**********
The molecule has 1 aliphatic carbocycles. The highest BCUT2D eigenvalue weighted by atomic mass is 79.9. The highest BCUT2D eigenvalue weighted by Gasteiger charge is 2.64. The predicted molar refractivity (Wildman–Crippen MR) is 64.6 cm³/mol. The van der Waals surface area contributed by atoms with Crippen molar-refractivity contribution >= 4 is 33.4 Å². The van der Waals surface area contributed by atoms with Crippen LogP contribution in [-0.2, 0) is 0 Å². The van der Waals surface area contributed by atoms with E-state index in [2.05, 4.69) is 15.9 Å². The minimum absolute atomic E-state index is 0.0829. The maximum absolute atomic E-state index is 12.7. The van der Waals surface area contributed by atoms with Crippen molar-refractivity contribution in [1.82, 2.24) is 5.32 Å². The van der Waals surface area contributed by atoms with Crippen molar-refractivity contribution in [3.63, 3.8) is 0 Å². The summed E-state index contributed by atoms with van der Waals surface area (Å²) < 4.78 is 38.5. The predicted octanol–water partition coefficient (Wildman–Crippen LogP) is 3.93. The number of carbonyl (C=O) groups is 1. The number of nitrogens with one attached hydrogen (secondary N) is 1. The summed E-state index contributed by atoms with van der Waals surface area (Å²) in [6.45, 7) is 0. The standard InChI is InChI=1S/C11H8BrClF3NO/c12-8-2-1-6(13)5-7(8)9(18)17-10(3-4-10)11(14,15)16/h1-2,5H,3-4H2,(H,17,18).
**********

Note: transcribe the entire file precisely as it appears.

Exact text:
The molecule has 1 aliphatic carbocycles. The highest BCUT2D eigenvalue weighted by atomic mass is 79.9. The highest BCUT2D eigenvalue weighted by Gasteiger charge is 2.64. The predicted molar refractivity (Wildman–Crippen MR) is 64.6 cm³/mol. The van der Waals surface area contributed by atoms with Crippen molar-refractivity contribution >= 4 is 33.4 Å². The van der Waals surface area contributed by atoms with Crippen LogP contribution in [-0.2, 0) is 0 Å². The van der Waals surface area contributed by atoms with E-state index in [2.05, 4.69) is 15.9 Å². The minimum absolute atomic E-state index is 0.0829. The maximum absolute atomic E-state index is 12.7. The van der Waals surface area contributed by atoms with Crippen molar-refractivity contribution in [1.82, 2.24) is 5.32 Å². The van der Waals surface area contributed by atoms with Crippen molar-refractivity contribution in [3.63, 3.8) is 0 Å². The summed E-state index contributed by atoms with van der Waals surface area (Å²) < 4.78 is 38.5. The predicted octanol–water partition coefficient (Wildman–Crippen LogP) is 3.93. The number of carbonyl (C=O) groups is 1. The number of nitrogens with one attached hydrogen (secondary N) is 1. The summed E-state index contributed by atoms with van der Waals surface area (Å²) in [6.45, 7) is 0. The standard InChI is InChI=1S/C11H8BrClF3NO/c12-8-2-1-6(13)5-7(8)9(18)17-10(3-4-10)11(14,15)16/h1-2,5H,3-4H2,(H,17,18).